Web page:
Yet another issue here, and actually, quite a large one entitled to its own astericks is the issue of federalism. It was discussed in oral argument quite a bit, but it is hard to tell if it will define the majority opinion. That is, why is congress legislating about marriage at all? Traditionally, it is a state's right to define or regulate marriage and the federal government has nothing to do with it. That those who are most insistent on DOMA being constitutional are also usually the loudest voices in support of state's rights just emphasizes my ever present point that partisanship blinds everyone.

For this reason I was not impressed with Paul Clement's argument in Winslow that the federal government needs one definition of marriage for the purposes of its own Acts concerning things like taxes and inheritance, etc.  There is no area of law where it would not be simpler for the federal government to manifestly impose a single standard on everything. But, that is precisely what states' rights is all about. Every state and sometimes many subdivisions have their own laws, which may be  inconsistent. It is not surprising, of course, to see the two ideological camps switch positions, even dogmatic ones, for practical purposes.
If Justice Kennedy, likely the swing vote on both cases,  determines that the federal government should not be making these decisions at all, that will not only strike down the federal marriage law - DOMA, but might also possibly help the proponents of Proposition 8, a state constitutional amendment.

Another similar question, raised by many, is why is any government involved at all in determining which adults can marry?  Marriage has been determined by the court to be a fundamental right. We can lock someone up for murder and possibly still not be able to stop them from choosing a spouse (there is at least some indication that this is the case). In a free society why should the government be in a position to determine what committed consensual relationships someone wants to be in concerning their public identity, their inheritance, their children and their property?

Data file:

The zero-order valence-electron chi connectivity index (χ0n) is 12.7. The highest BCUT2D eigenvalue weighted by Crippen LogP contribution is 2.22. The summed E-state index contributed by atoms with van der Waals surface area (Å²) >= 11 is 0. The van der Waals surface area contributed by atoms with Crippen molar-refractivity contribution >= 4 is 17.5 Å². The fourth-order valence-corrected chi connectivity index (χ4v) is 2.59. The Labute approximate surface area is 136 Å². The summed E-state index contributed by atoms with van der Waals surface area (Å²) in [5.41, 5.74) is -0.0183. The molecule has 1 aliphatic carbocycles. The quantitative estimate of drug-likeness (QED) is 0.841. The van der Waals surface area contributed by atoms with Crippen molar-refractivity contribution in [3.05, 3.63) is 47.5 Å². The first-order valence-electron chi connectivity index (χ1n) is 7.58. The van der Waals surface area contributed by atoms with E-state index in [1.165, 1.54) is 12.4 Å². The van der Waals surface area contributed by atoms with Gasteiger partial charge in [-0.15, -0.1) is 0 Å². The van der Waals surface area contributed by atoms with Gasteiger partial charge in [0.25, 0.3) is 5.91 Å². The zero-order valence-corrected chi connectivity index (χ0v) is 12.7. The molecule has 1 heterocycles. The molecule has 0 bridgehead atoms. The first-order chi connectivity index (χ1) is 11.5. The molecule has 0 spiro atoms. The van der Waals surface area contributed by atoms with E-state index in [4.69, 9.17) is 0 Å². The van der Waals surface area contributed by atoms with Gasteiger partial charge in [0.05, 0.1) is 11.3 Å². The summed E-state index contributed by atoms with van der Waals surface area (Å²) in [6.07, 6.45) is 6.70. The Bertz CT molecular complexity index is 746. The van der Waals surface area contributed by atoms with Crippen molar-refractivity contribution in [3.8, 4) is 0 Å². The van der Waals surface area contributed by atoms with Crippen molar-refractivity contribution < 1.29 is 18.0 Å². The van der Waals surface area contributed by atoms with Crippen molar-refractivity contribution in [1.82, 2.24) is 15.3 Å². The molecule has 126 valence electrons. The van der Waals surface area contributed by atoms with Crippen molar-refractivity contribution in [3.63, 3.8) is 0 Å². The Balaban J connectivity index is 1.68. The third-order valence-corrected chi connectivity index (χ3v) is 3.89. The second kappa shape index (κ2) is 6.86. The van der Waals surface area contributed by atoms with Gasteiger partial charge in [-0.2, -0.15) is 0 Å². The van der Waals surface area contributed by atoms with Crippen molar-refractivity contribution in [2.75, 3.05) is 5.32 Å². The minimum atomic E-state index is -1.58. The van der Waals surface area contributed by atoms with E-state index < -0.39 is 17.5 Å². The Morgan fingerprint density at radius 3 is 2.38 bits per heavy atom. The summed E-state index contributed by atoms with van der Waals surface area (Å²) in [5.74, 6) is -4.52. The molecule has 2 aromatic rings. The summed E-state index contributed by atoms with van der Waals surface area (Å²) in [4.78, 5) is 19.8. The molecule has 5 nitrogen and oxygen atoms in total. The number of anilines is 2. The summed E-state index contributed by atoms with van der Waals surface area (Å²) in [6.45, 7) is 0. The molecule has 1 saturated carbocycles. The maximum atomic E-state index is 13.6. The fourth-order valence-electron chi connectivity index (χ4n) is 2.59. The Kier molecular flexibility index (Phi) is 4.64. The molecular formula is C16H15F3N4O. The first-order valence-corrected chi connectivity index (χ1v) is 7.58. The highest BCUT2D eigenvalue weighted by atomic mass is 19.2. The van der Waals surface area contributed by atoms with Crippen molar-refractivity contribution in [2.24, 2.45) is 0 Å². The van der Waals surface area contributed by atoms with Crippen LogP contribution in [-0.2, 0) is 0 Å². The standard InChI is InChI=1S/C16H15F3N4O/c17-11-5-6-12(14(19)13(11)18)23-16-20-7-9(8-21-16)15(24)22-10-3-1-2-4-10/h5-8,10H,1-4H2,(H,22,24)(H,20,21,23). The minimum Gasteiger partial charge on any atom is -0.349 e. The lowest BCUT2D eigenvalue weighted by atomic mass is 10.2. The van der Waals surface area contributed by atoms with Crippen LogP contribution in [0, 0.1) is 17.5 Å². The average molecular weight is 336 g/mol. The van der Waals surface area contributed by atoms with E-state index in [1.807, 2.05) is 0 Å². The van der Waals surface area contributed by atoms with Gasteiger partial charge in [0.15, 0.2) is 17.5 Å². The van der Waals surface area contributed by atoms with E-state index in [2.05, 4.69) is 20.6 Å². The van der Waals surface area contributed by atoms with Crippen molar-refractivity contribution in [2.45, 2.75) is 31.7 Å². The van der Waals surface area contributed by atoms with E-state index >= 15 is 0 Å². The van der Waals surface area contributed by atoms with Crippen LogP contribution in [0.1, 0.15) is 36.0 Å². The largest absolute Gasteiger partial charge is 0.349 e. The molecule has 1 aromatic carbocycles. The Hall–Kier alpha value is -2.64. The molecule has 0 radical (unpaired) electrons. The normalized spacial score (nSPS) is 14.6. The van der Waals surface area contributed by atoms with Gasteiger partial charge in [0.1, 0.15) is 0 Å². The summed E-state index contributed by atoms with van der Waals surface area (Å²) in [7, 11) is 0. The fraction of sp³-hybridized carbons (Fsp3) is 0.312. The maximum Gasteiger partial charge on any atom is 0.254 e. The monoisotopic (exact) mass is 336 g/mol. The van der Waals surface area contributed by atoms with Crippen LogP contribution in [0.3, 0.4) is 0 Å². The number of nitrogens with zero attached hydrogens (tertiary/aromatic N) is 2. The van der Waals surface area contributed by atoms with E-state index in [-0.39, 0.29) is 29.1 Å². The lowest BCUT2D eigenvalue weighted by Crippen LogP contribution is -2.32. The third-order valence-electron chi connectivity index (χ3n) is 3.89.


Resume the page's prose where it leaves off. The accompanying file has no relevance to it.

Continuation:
Frequently, when gay marriage is discussed, the question comes up - If gay marriage is allowed, why not then polygamy or between man and beast marriages or adult and minor?  I'll stop there with possibilities on the slippery slope. The second two are easy.  They involve consent issues. At least, a legislature could base its determination on that fact.  It is obvious an animal does not consent to a marriage and it would invest the animal with rights that our laws do not allow it (the laws against cruelty are not actionable by the animal - but have to do with people's feelings about them, not their feelings about themselves). With respect to a minor, it is more arbitrary of course - you can argue that many minors are old enough to consent and states differ on how old is old enough, but our law is very comfortable with making distinctions for children and they have been mostly found constitutional.

But as to polygamy, I say yes, that is right, even though the Supreme Court has held against it multiple times.  There are arguments that there are safety and health issues concerning polygamy, but that same argument could be made of many heterosexual marriages too. We just ignore them as too difficult to determine at large and take it on a case by case basis with the government or party alleging abuse or violence having to prove it. The same approach should be the case with polygamy. It doesn't surprise me at all that those who participate in polygamy now might act in ways that are consistent with their being stigmatized as criminals, because it is illegal everywhere.  The main questions that arise are abuse issues and of course they are important.  But, unless someone shows me that abuse is inherent in a polygamous relationship, I can't go along with it.  

Long enough for today. I think I at least touched on all the relevant issues. 

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I started this blog in September, 2006. Mostly, it is where I can talk about things that interest me, which I otherwise don't get to do all that much, about some remarkable people who should not be forgotten, philosophy and theories (like Don Foster's on who wrote A Visit From St. Nicholas and my own on whether Santa is mostly derived from a Norse god) and analysis of issues that concern me. Often it is about books. I try to quote accurately and to say when I am paraphrasing (more and more). Sometimes I blow the first name of even very famous people, often entertainers. I'm much better at history, but once in a while I see I have written something I later learned was not true. Sometimes I fix them, sometimes not. My worst mistake was writing that Beethoven went blind, when he actually went deaf. Feel free to point out an error. I either leave in the mistake, or, if I clean it up, the comment pointing it out. From time to time I do clean up grammar in old posts as, over time I have become more conventional in my grammar, and I very often write these when I am falling asleep and just make dumb mistakes. It be nice to have an editor, but . . . .